The Minnesota Department of Transportation (Mn/DOT) conducted a two-year study on visibility measurement methods using
video cameras. This report describes the study's theoretical basis, practical methods, and experimental results.
Among several methods and algorithms developed, the edge decay model along with a proper threshold technique worked best
for evaluating daytime visibility. This approach estimates the distance where an object of specified size and shape is no longer
distinguishable from the background in terms of edge information. For night time, a constant light source is required to
evaluate visibility. Researchers developed a light diffusion model that follows an exponential decay curve.
Researchers determined that the volume of light diffused out of the original source logarithmically correlates to visibility.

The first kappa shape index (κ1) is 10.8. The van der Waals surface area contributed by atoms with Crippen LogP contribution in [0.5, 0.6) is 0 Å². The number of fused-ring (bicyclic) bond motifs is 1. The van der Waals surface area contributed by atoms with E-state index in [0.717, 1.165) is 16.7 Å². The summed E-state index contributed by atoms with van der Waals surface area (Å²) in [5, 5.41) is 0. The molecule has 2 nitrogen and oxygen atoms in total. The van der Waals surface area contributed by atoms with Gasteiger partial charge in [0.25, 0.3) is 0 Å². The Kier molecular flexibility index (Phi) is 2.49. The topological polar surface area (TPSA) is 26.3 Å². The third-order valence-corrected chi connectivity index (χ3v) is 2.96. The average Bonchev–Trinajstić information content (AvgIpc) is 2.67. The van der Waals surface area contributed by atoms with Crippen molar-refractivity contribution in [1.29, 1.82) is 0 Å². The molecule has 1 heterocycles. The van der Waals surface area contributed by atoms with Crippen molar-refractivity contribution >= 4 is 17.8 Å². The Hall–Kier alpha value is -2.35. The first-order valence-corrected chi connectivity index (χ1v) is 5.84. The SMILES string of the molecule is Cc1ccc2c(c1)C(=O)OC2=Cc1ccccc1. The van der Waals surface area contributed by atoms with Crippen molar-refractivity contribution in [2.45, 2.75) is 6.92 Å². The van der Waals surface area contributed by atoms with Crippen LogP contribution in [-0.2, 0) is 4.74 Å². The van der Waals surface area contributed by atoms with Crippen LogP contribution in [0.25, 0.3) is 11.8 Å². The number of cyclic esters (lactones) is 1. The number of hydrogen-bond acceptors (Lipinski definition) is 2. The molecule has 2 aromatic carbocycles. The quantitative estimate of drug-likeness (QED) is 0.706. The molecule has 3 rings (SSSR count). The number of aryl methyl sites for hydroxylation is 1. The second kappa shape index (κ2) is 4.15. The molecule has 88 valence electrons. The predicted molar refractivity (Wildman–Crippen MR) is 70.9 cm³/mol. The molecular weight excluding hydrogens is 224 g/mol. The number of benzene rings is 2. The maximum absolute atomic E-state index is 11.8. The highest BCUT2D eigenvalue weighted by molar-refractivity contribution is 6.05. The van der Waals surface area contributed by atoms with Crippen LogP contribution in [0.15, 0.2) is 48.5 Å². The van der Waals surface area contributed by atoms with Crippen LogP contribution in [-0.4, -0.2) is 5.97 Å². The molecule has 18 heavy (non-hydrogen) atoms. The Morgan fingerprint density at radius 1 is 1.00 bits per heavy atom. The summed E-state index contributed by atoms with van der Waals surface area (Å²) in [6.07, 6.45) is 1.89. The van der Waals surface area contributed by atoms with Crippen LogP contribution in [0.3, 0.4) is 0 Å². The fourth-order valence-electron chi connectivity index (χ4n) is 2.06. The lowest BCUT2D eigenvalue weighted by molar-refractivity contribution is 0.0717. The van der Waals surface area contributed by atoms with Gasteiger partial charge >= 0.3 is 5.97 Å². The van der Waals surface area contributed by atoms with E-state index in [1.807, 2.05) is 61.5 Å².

Mn/DOT implemented day and night algorithms in the field and evaluated them using manual measurements. For daytime,
visibilities measured using the edge decay model closely approximated the manual measurements on all types of weather.
Unreliability of manual measurements at night made night-time evaluation very difficult. However, research verified that the
trend of visibility change obtained by the proposed approach closely approximates the trend of manual measurements.
Kwon, Taek Mu.
An Automatic Visibility Measurement System Based on Video Cameras.
Minnesota Department of Transportation.
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